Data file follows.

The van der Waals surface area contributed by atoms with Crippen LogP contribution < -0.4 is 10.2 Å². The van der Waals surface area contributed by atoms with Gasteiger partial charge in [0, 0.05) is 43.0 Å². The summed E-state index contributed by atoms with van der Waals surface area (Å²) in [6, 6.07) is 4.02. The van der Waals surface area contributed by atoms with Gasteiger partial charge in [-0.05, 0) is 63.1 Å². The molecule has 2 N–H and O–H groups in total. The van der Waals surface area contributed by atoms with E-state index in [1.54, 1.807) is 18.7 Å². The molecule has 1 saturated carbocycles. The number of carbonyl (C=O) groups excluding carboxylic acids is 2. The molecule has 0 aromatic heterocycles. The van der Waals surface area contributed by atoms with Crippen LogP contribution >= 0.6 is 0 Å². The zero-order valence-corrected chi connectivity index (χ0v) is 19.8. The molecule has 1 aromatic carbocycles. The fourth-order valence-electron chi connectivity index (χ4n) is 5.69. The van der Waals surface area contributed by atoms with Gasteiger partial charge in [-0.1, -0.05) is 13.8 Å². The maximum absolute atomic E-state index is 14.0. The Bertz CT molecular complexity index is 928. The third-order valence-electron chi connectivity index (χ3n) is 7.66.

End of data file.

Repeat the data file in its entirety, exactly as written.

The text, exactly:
The van der Waals surface area contributed by atoms with Crippen LogP contribution < -0.4 is 10.2 Å². The van der Waals surface area contributed by atoms with Gasteiger partial charge in [0, 0.05) is 43.0 Å². The summed E-state index contributed by atoms with van der Waals surface area (Å²) in [6, 6.07) is 4.02. The van der Waals surface area contributed by atoms with Gasteiger partial charge in [-0.05, 0) is 63.1 Å². The molecule has 2 N–H and O–H groups in total. The van der Waals surface area contributed by atoms with E-state index in [1.54, 1.807) is 18.7 Å². The molecule has 1 saturated carbocycles. The number of carbonyl (C=O) groups excluding carboxylic acids is 2. The molecule has 0 aromatic heterocycles. The van der Waals surface area contributed by atoms with Crippen LogP contribution >= 0.6 is 0 Å². The zero-order valence-corrected chi connectivity index (χ0v) is 19.8. The molecule has 1 aromatic carbocycles. The fourth-order valence-electron chi connectivity index (χ4n) is 5.69. The van der Waals surface area contributed by atoms with Gasteiger partial charge in [-0.1, -0.05) is 13.8 Å². The maximum absolute atomic E-state index is 14.0. The Bertz CT molecular complexity index is 928. The third-order valence-electron chi connectivity index (χ3n) is 7.66.